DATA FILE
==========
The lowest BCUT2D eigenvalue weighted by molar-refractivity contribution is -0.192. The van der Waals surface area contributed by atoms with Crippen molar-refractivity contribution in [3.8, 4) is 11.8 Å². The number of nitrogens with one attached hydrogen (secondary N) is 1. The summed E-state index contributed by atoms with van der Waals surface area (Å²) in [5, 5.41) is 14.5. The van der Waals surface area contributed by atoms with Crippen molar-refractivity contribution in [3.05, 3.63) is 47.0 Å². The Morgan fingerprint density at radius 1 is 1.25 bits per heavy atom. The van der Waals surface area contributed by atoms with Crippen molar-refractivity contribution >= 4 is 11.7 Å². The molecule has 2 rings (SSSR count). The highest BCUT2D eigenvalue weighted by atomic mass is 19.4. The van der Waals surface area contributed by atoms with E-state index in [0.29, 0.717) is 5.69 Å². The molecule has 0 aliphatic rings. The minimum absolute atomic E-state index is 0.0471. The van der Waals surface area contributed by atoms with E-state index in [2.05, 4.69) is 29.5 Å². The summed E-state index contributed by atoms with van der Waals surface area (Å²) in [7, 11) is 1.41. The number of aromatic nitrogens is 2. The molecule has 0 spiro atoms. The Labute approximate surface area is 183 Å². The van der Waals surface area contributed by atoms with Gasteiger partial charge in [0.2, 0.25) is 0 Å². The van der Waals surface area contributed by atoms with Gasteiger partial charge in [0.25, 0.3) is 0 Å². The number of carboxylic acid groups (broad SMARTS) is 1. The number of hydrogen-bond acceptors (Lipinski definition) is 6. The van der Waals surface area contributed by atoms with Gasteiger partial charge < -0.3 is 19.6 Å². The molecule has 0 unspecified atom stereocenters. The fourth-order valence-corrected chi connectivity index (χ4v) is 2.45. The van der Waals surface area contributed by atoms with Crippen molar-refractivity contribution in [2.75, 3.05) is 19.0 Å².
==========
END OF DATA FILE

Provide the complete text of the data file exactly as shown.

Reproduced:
The lowest BCUT2D eigenvalue weighted by molar-refractivity contribution is -0.192. The van der Waals surface area contributed by atoms with Crippen molar-refractivity contribution in [3.8, 4) is 11.8 Å². The number of nitrogens with one attached hydrogen (secondary N) is 1. The summed E-state index contributed by atoms with van der Waals surface area (Å²) in [5, 5.41) is 14.5. The van der Waals surface area contributed by atoms with Crippen molar-refractivity contribution in [3.05, 3.63) is 47.0 Å². The Morgan fingerprint density at radius 1 is 1.25 bits per heavy atom. The van der Waals surface area contributed by atoms with Crippen molar-refractivity contribution >= 4 is 11.7 Å². The molecule has 2 rings (SSSR count). The highest BCUT2D eigenvalue weighted by atomic mass is 19.4. The van der Waals surface area contributed by atoms with E-state index in [0.29, 0.717) is 5.69 Å². The molecule has 0 aliphatic rings. The minimum absolute atomic E-state index is 0.0471. The van der Waals surface area contributed by atoms with E-state index in [2.05, 4.69) is 29.5 Å². The summed E-state index contributed by atoms with van der Waals surface area (Å²) in [7, 11) is 1.41. The number of aromatic nitrogens is 2. The molecule has 0 spiro atoms. The Labute approximate surface area is 183 Å². The van der Waals surface area contributed by atoms with Gasteiger partial charge in [0.2, 0.25) is 0 Å². The van der Waals surface area contributed by atoms with Gasteiger partial charge in [0.25, 0.3) is 0 Å². The number of carboxylic acid groups (broad SMARTS) is 1. The number of hydrogen-bond acceptors (Lipinski definition) is 6. The van der Waals surface area contributed by atoms with Gasteiger partial charge < -0.3 is 19.6 Å². The molecule has 0 unspecified atom stereocenters. The fourth-order valence-corrected chi connectivity index (χ4v) is 2.45. The van der Waals surface area contributed by atoms with Crippen molar-refractivity contribution in [2.75, 3.05) is 19.0 Å².